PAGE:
High-pressure/low-temperature metamorphism and the dynamics of an accretionary wedge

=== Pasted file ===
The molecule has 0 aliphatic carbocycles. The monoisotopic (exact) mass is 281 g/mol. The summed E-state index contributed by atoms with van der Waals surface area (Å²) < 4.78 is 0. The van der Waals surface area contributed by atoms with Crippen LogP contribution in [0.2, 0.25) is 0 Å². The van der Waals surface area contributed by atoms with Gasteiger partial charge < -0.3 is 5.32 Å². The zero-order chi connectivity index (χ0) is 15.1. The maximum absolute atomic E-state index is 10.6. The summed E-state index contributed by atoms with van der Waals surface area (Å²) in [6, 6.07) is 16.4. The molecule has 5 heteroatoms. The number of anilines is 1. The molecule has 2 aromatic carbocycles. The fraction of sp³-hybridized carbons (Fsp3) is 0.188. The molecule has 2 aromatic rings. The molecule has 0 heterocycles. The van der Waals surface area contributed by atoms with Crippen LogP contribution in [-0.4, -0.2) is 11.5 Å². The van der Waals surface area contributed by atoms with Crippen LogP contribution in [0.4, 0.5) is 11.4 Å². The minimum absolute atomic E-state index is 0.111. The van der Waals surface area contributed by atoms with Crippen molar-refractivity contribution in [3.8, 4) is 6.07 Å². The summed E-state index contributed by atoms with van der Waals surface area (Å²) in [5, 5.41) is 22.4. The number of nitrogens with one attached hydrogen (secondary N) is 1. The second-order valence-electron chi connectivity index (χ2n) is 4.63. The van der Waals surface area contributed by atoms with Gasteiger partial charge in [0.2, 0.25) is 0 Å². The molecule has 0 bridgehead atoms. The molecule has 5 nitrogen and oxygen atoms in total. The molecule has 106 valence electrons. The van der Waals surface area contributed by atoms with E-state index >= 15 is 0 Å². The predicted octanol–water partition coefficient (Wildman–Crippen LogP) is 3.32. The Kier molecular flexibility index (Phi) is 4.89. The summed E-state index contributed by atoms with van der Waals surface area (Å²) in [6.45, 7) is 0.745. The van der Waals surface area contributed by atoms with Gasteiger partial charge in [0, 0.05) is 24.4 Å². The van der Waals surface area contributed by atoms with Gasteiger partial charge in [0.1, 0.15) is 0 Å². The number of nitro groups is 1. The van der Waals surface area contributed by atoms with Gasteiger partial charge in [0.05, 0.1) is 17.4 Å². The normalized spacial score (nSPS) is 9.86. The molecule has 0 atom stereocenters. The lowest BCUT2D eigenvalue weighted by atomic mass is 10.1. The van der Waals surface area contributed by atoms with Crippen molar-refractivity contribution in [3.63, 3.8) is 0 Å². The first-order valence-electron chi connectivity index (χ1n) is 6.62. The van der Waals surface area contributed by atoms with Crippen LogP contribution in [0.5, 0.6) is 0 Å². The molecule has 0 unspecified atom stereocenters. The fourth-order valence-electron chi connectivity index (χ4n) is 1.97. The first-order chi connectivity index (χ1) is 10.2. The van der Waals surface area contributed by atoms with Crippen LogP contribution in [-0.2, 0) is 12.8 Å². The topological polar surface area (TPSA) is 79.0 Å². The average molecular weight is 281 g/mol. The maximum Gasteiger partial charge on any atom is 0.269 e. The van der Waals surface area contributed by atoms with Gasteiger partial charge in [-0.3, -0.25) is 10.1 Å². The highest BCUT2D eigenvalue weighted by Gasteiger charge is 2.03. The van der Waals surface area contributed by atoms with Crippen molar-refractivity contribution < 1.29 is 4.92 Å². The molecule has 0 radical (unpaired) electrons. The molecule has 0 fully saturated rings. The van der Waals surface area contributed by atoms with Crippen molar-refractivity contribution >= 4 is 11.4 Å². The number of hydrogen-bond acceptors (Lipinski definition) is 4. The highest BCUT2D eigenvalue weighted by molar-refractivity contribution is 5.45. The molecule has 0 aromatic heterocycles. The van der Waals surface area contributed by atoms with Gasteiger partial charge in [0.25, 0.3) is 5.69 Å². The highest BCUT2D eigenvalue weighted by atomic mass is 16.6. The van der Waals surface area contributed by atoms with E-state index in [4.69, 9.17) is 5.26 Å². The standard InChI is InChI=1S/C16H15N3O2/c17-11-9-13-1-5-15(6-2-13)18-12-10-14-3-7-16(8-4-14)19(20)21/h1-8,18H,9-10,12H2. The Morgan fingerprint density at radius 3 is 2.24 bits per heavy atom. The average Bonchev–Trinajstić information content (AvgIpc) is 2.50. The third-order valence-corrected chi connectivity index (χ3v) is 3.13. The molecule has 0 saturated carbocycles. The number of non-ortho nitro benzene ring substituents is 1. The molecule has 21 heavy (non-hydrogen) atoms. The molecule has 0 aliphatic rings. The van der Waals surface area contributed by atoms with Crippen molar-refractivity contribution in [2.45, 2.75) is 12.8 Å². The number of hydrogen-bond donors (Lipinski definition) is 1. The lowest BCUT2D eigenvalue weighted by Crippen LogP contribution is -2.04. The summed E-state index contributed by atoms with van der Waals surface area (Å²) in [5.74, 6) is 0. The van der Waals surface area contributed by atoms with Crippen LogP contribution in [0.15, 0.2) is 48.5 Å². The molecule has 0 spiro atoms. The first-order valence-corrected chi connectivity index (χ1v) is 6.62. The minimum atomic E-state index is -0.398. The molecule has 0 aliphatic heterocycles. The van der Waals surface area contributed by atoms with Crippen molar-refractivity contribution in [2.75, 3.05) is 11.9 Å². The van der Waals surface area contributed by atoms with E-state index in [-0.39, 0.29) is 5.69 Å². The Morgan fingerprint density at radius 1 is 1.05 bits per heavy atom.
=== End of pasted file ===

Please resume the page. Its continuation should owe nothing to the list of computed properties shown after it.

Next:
The preservation and exhumation of high-pressure rocks is an important observation in understanding the geodynamics of orogenic processes. A numerical tool is developed to estimate quantitatively the effect of the complex interplay between the mechanical and thermodynamical behaviour, and to assess under which conditions the preservation of metastable denser phases is possible. A finite difference numerical method is used to solve the continuity, Navier–Stokes and thermal equations for a Newtonian compressible fluid medium. In the model we take into account a typical forcing induced by a subduction process in a collisional environment according to a corner flow model. We follow the evolution of different phases in the crust including a pressure–temperature-dependent phase transition in the numerical code. Although eclogite is formed at depth when the phase diagram is only prescribed from thermodynamics, it cannot reach the surface. The kinetic effects of thermally activated diffusion and of the nucleation processes are taken into account in the modelling of the phase transition. Our simplified model does not explicitly take into account the presence of water. It assumes that the rate of phase transformation can be computed from a knowledge of pressure, temperature and phase content. The parameters of the kinetic equations are empirically chosen to reproduce qualitatively the typical pressure–temperature–time paths recorded in the Alpine belt. To obtain significant concentrations of high-pressure phases at the surface, different activation energies for the prograde and retrograde reactions are needed. This difference may be related to changes in the water content of the crust between its burial and its exhumation.